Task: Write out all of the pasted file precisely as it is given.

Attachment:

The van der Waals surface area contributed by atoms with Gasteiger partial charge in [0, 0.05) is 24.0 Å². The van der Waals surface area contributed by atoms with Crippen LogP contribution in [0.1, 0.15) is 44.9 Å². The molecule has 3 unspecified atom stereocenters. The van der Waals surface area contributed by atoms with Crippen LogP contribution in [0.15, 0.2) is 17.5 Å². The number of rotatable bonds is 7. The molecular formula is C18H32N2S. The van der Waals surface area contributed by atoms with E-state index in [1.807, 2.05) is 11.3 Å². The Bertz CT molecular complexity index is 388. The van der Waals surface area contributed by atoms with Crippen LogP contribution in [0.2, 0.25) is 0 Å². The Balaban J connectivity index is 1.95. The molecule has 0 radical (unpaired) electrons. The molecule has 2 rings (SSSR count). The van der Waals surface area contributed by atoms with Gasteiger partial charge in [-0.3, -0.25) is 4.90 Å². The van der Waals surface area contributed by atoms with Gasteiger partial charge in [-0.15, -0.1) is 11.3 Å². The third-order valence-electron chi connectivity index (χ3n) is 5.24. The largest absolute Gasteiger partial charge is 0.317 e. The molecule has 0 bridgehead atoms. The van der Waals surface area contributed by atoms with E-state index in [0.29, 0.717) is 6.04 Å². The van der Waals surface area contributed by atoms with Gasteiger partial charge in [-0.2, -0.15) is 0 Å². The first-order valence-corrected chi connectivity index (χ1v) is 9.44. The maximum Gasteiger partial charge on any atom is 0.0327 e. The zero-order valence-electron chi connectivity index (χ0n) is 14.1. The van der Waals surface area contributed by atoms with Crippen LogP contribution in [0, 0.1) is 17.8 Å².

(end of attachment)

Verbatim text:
The van der Waals surface area contributed by atoms with Gasteiger partial charge in [0, 0.05) is 24.0 Å². The van der Waals surface area contributed by atoms with Crippen LogP contribution in [0.1, 0.15) is 44.9 Å². The molecule has 3 unspecified atom stereocenters. The van der Waals surface area contributed by atoms with Crippen LogP contribution in [0.15, 0.2) is 17.5 Å². The number of rotatable bonds is 7. The molecular formula is C18H32N2S. The van der Waals surface area contributed by atoms with E-state index in [1.807, 2.05) is 11.3 Å². The Bertz CT molecular complexity index is 388. The van der Waals surface area contributed by atoms with Crippen LogP contribution in [0.2, 0.25) is 0 Å². The Balaban J connectivity index is 1.95. The molecule has 0 radical (unpaired) electrons. The molecule has 2 rings (SSSR count). The van der Waals surface area contributed by atoms with Gasteiger partial charge in [-0.3, -0.25) is 4.90 Å². The van der Waals surface area contributed by atoms with Gasteiger partial charge in [-0.15, -0.1) is 11.3 Å². The third-order valence-electron chi connectivity index (χ3n) is 5.24. The largest absolute Gasteiger partial charge is 0.317 e. The molecule has 0 bridgehead atoms. The van der Waals surface area contributed by atoms with E-state index in [0.29, 0.717) is 6.04 Å². The van der Waals surface area contributed by atoms with Gasteiger partial charge in [-0.2, -0.15) is 0 Å². The first-order valence-corrected chi connectivity index (χ1v) is 9.44. The maximum Gasteiger partial charge on any atom is 0.0327 e. The zero-order valence-electron chi connectivity index (χ0n) is 14.1. The van der Waals surface area contributed by atoms with Crippen LogP contribution in [0, 0.1) is 17.8 Å².